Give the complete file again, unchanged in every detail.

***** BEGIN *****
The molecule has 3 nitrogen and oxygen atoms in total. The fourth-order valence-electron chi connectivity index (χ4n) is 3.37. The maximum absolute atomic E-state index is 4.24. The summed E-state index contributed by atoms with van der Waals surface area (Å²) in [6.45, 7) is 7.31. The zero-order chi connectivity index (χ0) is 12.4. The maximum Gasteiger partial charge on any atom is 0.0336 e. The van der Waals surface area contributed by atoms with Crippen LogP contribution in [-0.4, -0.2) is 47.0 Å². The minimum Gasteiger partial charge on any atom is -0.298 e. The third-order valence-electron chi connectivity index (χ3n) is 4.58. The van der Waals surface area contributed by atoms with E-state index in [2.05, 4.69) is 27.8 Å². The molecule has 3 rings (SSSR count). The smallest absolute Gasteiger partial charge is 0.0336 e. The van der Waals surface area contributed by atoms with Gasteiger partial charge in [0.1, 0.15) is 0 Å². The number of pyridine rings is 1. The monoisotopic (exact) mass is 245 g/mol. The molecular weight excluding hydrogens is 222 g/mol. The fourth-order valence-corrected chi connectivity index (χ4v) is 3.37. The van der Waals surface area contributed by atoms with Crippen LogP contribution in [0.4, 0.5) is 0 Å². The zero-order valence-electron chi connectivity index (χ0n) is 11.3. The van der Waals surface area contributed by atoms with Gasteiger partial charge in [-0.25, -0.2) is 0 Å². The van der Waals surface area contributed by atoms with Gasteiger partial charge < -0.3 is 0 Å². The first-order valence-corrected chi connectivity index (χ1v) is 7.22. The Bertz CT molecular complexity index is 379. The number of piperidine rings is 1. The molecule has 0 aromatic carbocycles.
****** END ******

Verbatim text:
The molecule has 3 nitrogen and oxygen atoms in total. The fourth-order valence-electron chi connectivity index (χ4n) is 3.37. The maximum absolute atomic E-state index is 4.24. The summed E-state index contributed by atoms with van der Waals surface area (Å²) in [6.45, 7) is 7.31. The zero-order chi connectivity index (χ0) is 12.4. The maximum Gasteiger partial charge on any atom is 0.0336 e. The van der Waals surface area contributed by atoms with Crippen LogP contribution in [-0.4, -0.2) is 47.0 Å². The minimum Gasteiger partial charge on any atom is -0.298 e. The third-order valence-electron chi connectivity index (χ3n) is 4.58. The van der Waals surface area contributed by atoms with E-state index in [2.05, 4.69) is 27.8 Å². The molecule has 3 rings (SSSR count). The smallest absolute Gasteiger partial charge is 0.0336 e. The van der Waals surface area contributed by atoms with Gasteiger partial charge in [0.1, 0.15) is 0 Å². The number of pyridine rings is 1. The monoisotopic (exact) mass is 245 g/mol. The molecular weight excluding hydrogens is 222 g/mol. The fourth-order valence-corrected chi connectivity index (χ4v) is 3.37. The van der Waals surface area contributed by atoms with Crippen LogP contribution in [0.4, 0.5) is 0 Å². The zero-order valence-electron chi connectivity index (χ0n) is 11.3. The van der Waals surface area contributed by atoms with Gasteiger partial charge in [-0.25, -0.2) is 0 Å². The van der Waals surface area contributed by atoms with Gasteiger partial charge < -0.3 is 0 Å². The first-order valence-corrected chi connectivity index (χ1v) is 7.22. The Bertz CT molecular complexity index is 379. The number of piperidine rings is 1. The molecule has 0 aromatic carbocycles.